Importing Using DEF Files


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The latest version of this topic can be found at Importing Using DEF Files.

If you choose to use __declspec(dllimport) along with a .def file, you should change the .def file to use DATA in place of CONSTANT to reduce the likelihood that incorrect coding will cause a problem:

// project.def  
LIBRARY project  
   ulDataInDll   DATA  

The following table shows why.

KeywordEmits in the import libraryExports

Using __declspec(dllimport) and CONSTANT lists both the imp version and the undecorated name in the .lib DLL import library that is created to allow explicit linking. Using __declspec(dllimport) and DATA lists just the imp version of the name.

If you use CONSTANT, either of the following code constructs can be used to access ulDataInDll:

__declspec(dllimport) ULONG ulDataInDll; /*prototype*/  
if (ulDataInDll == 0L)   /*sample code fragment*/  


ULONG *ulDataInDll;      /*prototype*/  
if (*ulDataInDll == 0L)  /*sample code fragment*/  

However, if you use DATA in your .def file, only code compiled with the following definition can access the variable ulDataInDll:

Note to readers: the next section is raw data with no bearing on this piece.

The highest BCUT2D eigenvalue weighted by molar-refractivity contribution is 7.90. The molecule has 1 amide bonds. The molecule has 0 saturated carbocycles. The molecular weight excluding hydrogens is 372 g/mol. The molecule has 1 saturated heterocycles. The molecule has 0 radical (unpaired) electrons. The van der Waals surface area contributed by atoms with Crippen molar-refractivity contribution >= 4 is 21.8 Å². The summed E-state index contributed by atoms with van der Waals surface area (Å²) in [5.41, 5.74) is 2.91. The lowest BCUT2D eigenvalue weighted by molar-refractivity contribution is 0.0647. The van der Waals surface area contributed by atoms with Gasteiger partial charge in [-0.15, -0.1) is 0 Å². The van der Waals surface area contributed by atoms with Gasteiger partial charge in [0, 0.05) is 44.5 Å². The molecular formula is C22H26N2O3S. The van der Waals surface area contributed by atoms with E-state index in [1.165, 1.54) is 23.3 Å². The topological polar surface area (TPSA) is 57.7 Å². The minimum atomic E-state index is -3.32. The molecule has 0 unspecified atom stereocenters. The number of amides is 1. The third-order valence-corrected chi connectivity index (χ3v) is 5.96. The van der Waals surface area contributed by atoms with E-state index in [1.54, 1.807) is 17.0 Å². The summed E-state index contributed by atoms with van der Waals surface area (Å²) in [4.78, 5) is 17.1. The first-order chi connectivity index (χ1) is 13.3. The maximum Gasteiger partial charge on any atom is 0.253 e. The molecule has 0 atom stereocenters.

__declspec(dllimport) ULONG ulDataInDll;  
if (ulDataInDll == 0L)   /*sample code fragment*/  

Using CONSTANT is more risky because if you forget to use the extra level of indirection, you could potentially access the import address table's pointer to the variable — not the variable itself. This type of problem can often manifest as an access violation because the import address table is currently made read-only by the compiler and linker.

The current Visual C++ linker issues a warning if it sees CONSTANT in the .def file to account for this case. The only real reason to use CONSTANT is if you cannot recompile some object file where the header file did not list __declspec(dllimport) on the prototype.

Importing into an Application